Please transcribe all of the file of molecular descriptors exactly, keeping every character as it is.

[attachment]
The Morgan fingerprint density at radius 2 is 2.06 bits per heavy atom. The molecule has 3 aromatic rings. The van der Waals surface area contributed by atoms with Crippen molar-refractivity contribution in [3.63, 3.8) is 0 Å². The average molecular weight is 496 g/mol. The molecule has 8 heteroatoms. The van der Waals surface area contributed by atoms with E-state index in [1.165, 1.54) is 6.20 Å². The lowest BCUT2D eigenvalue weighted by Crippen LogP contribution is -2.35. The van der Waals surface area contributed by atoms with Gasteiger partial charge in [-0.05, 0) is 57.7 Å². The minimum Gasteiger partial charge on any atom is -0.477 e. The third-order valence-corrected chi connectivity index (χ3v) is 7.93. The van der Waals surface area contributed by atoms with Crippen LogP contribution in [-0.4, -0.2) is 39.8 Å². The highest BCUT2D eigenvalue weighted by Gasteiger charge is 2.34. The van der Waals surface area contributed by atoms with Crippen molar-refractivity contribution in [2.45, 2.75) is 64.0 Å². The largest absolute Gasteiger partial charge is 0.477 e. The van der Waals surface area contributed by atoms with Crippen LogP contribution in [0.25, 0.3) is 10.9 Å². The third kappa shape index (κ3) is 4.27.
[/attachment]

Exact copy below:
The Morgan fingerprint density at radius 2 is 2.06 bits per heavy atom. The molecule has 3 aromatic rings. The van der Waals surface area contributed by atoms with Crippen molar-refractivity contribution in [3.63, 3.8) is 0 Å². The average molecular weight is 496 g/mol. The molecule has 8 heteroatoms. The van der Waals surface area contributed by atoms with E-state index in [1.165, 1.54) is 6.20 Å². The lowest BCUT2D eigenvalue weighted by Crippen LogP contribution is -2.35. The van der Waals surface area contributed by atoms with Gasteiger partial charge in [-0.05, 0) is 57.7 Å². The minimum Gasteiger partial charge on any atom is -0.477 e. The third-order valence-corrected chi connectivity index (χ3v) is 7.93. The van der Waals surface area contributed by atoms with Crippen LogP contribution in [-0.4, -0.2) is 39.8 Å². The highest BCUT2D eigenvalue weighted by Gasteiger charge is 2.34. The van der Waals surface area contributed by atoms with Crippen molar-refractivity contribution in [2.45, 2.75) is 64.0 Å². The largest absolute Gasteiger partial charge is 0.477 e. The van der Waals surface area contributed by atoms with Crippen LogP contribution in [0.25, 0.3) is 10.9 Å². The third kappa shape index (κ3) is 4.27.